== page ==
In December 2014, I visited the Yad Vashem Holocaust History Museum in Jerusalem.  While the entire experience was sobering, two parts of my visit made particularly lasting impressions. The first was the shoes—the glass case set in the floor containing the shoes of Jews killed in the concentration camps of World War II. The shoes, so numerous and yet so individual in wear, size, and style, demonstrated the intimate and personal nature of the Holocaust. The second was a scaled-down model of one of the death camps. The industrial scale of the operation was astounding, and the model depicted the massive scope and dehumanizing nature of the Holocaust. The soul-piercing sorrow of the historical exhibits, culminating in the sacred silence of the Hall of Names listing the millions of victims of the Holocaust, left me with one overwhelming thought: “We can never let this happen again.” I stepped outside and began to breathe in the cognitive dissonance that permeates the Israeli air.
In historic Jerusalem I spent a Friday evening wearing a yarmulke at the Western Wall with the Jews welcoming the Sabbath with singing and dancing. I tasted their joy at returning to Jerusalem—to the very wall their ancestors built. But I also walked through historic Lifta, a village near Jerusalem where Palestinians, including the ancestors of one of my classmates, were forced to flee from violence inflicted by Irgun, the Jewish terrorist organization that bombed the King David Hotel in Jerusalem in 1946. In modern Tel Aviv I visited Independence Hall and watched footage of the moment Israel declared its independence. But I also saw the separation wall snaking through Palestine, separating families and communities, and I traveled on roads reserved for Israelis and tourists. I found it difficult to deal simply with these seemingly competing propositions. Were Israeli Jews good or bad? Were Palestinians violent or victims? But wrestling with that cognitive dissonance was nowhere near as difficult as coming back to America and discovering how most Americans dealt with it.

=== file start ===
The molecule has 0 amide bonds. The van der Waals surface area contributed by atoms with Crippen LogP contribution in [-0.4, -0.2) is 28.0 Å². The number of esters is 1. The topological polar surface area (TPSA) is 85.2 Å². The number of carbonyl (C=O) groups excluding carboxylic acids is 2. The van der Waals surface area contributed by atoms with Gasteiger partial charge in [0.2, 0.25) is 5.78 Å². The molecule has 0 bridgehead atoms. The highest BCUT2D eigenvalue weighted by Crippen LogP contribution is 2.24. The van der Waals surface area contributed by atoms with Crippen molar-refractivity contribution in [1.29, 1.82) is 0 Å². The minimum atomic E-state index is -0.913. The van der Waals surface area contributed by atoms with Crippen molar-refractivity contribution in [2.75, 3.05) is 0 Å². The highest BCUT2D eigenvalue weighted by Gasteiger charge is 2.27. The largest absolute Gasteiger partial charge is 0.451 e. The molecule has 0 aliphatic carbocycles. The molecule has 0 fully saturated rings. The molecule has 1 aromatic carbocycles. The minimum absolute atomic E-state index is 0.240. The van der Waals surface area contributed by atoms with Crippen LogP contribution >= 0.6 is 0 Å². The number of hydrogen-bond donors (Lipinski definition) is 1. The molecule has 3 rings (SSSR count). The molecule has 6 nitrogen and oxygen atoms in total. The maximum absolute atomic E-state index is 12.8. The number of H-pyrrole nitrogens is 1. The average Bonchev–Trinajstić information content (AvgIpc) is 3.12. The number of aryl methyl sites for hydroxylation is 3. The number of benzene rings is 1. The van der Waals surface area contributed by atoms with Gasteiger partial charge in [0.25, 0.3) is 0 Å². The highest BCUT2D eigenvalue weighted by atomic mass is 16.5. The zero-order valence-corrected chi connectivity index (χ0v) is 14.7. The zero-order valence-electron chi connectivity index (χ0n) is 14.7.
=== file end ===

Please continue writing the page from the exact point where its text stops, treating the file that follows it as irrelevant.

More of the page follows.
We must reject the blind one-sidedness peddled by many politicians and media personalities. When it comes to the Israeli-Palestinian conflict—and many other issues—too many abandon nuance in the face of any challenge to their views. Too many supporters of Israel have no room in their minds to even consider the atrocities and injustices perpetrated by some Israeli leaders, individuals, and organizations. Too many supporters of Palestine refuse to consider that some Palestinian leaders, individuals, and organizations have crossed lines with physical and rhetorical violence against Israeli Jews.
Supporters of Palestine should be heartbroken at the Tree of Life synagogue shooting that occurred in late October and disappointed at the failure of a U.N. resolution condemning Hamas terrorism.  They should be critical of the B.D.S. movement for failing to deliver results for the people of Palestine.  Defenders of Israel ought to be thoroughly fed-up with Prime Minister Netanyahu’s willful undermining of the peace process and deeply troubled by the Israeli Knesset’s repeated gutting of democratic norms and values. The history and current events of the Middle East are often troubling and discouraging. But I truly believe Americans are capable of understanding complexity and rejecting the oversimplifications that ignore the realities of the situation.
 https://www.unwatch.org/wp-content/uploads/2018/12/A73L.42.pdf (full text)
https://www.middleeastmonitor.com/20181207-us-fails-to-win-enough-support-at-un-to-condemn-hamas/ (the resolution received 87 yes votes and 58 no votes, with 32 abstentions and 16 not voting, garnering more than a simple majority, but falling short of the two-thirds threshold required for passage)